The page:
Defendants claim that a mistrial should have been granted because the Commonwealth violated a court directive ordering a sequestration of the remaining Commonwealth witnesses. The Commonwealth's first three witnesses were a doctor, a nurse, and a ballistics expert. The case was then adjourned until the following day. Defendants' counsel requested the Commonwealth to make the remainder of its witnesses available to them. While defense counsel were interviewing some of the witnesses, the Assistant District Attorney discussed the case with the remainder of the witnesses. The testimony of the first three witnesses was not discussed and they were not present. This fact was brought to the court's attention the next morning. It found no material violation of its sequestration order. The court found no violation of the purpose of sequestration, namely; to prevent witnesses from shaping their testimony to fit same plan "not riveted to the standards of truth". No attempt to conform the witnesses' testimony to that already given was made here. Sequestration is a matter of discretion with the trial judge. Commonwealth v. Powell, 429 Pa. 1, 239 A.2d 368 (1968). The selection of a remedy for the violation of a sequestration order is also within the sound discretion of the trial judge. Commonwealth v. Martin, 440 Pa. 150, 269 A.2d 722 (1970). In exercising its discretion the trial court must take into account the seriousness of the transgression, its impact upon the witnesses, and its probable impact on the outcome of the trial. Commonwealth v. Smith, 464 Pa. 314, 346 A.2d 757 (1975). Under the above circumstances the violation of the order, if a violation occurred at all, had little or no impact on the witnesses nor on the trial and was not serious. The court below acted properly and did not abuse its discretion in refusing defendants' requests for a mistrial on these grounds.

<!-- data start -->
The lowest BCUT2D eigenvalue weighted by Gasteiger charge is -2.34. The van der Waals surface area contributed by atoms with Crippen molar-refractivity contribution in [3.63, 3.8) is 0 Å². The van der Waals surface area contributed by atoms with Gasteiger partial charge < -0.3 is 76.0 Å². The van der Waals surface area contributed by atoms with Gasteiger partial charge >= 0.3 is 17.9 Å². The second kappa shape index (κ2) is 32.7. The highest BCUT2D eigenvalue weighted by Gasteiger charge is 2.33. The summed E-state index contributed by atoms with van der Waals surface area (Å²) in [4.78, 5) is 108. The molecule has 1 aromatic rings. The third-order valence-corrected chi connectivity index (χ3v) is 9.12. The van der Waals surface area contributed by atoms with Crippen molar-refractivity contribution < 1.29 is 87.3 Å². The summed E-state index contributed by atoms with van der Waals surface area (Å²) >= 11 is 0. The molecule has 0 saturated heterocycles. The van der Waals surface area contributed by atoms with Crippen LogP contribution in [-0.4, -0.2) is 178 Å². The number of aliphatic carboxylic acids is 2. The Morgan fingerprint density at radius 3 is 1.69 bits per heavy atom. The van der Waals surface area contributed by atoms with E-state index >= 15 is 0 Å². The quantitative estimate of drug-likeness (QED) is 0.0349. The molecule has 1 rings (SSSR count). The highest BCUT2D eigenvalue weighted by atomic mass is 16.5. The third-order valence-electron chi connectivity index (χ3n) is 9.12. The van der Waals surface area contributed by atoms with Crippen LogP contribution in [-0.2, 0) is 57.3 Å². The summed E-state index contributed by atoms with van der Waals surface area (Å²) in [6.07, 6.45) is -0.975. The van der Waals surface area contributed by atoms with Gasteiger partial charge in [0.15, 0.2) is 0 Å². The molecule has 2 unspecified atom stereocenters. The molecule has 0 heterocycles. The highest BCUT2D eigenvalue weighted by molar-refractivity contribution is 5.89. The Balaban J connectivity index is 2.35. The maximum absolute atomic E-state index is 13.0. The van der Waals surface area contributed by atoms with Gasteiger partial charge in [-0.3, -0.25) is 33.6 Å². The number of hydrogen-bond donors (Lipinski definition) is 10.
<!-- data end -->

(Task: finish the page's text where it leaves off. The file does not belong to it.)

Finally, the defendants argue that the court erred in its charge to the jury by misquoting testimony, by failing to talk about the cross-examination testimony of Patrick Kelliher, by failing to point out conflicts in Marcel Green's
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testimony, by failing to point out defendants' denial of conspiracy, and by giving undue weight to the prosecution. A review of the charge reveals that the trial court spent extensive time recounting the defendants' versions of the entire situation. It also informed the jury that all of the testimony was important and that it was up to the jury to decide the facts of the case and that it (the court) may not remember everything and just because it had not referred to testimony didn't mean that it wasn't important. Viewed as a whole, as we must, the court's charge to the jury was fair and proper.
Judgment of sentences affirmed.